It's not just our country's birthday today, it's also Marley's, which is special not just because it's Independence Day, but also because he is our only pet whose birthday we actually know. That's right, we've got the official papers, and today he is five years old. He and Dylan both really like his new birthday bed. And later, Dogsters!

Some "Straight Talk" for Independence Day

For a few very good laughs, don't miss Gail Collins' column in the New York Times today. On this Independence Day, my hope for the country is that every voter thinks this whole debacle is as funny as I do. Though I gotta say, an Obama/Palin campaign would be pretty entertaining.

Tuesday, June 30, 2009

Senator Franken

Let the fun begin!

Friday, June 26, 2009

Memorializing Phyllis

We went to the memorial service for Phyllis Busansky today. Almost a thousand people showed up, including almost every important Democrat in the area and some Republicans too, including Governor Crist (ick). There were some great stories told about Phyllis, especially one by the columnist Steve Otto. (That column is not about the story he told at the service, but ask me some time and I'll tell you that one, it's the story about how Phyllis' hair inspired an invention. And then there was the one about the time she got a police escort for her daughter's interview at Brown....) There were some emotional memories, especially by one of her sons. There were people of all colors represented, because Phyllis lived to make life better for those who have least. There were tears, but probably more laughes. What I loved the most about it, though, was the music that played as we all slowly filed out, You Can Get It If You Really Want (but you must try, and try, and try, till you succeed at last) which was not only music she liked, but music that was sort of the story of her life, and the lesson she lived for others.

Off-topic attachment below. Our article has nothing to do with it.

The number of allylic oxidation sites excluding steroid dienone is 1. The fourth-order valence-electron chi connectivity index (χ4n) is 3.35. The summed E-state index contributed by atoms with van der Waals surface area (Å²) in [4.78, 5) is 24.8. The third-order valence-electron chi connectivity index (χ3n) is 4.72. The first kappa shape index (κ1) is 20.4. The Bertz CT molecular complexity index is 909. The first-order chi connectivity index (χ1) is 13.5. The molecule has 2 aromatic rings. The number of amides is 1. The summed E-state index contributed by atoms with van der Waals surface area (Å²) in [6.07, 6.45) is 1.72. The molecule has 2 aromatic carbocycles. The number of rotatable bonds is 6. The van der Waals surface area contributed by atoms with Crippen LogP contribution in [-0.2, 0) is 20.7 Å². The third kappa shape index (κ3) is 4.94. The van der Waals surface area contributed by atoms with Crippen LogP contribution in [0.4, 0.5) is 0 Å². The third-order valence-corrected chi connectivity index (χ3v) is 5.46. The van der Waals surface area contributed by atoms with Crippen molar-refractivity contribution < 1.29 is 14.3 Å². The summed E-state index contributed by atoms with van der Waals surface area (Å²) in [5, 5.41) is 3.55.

Thursday, June 25, 2009

Democrats Are the New Republicans

Here's one of Bill Maher's New Rules from last Friday night:

"...every time Obama tries to take on a progressive cause, there's a major political party standing in his way: the Democrats. Now, people talk a lot about a third political party in America. We don't need a third party. We need a first party. You go to the polls and your choices are the guy who voted for the first Wall Street bailout, or the guy who voted for the next ten.

This year, we're hearing that a public option for health care is unlikely because it doesn't have the support of enough Democrats. Even Ted Kennedy's plan-- Ted Kennedy, yeah -- leaves 37 million uninsured. This is because we don't have a left and a right part in this country anymore. We have a center-right party and a crazy party.

And, over the last 30-odd years, Democrats have moved to the right, and the right has moved into a mental hospital.

So, what we have is one perfectly good party for hedge fund managers, credit card companies, banks, defense contractors, big agriculture and the pharmaceutical lobby; that's the Democrats.

And they sit across the aisle from a small group of religious lunatics, flat-earth-ers and Civil War re-enactors who mostly communicate by AM radio and call themselves the Republicans. And who actually worry that Obama is a socialist.

Socialist? He's not even a liberal. I know he's not because he's on TV. And while I see Democrats on television, I don't see actual liberals. And if occasionally you do get to hear Ralph Nader or Noam Chomsky or Dennis Kucinich, they're treated like buffoons. Okay, these are not three of the world's most charismatic men, but then nobody is going to confuse Newt Gingrich for Zac Efron. And I have to look at his fat face on TV more often than that free credit report song.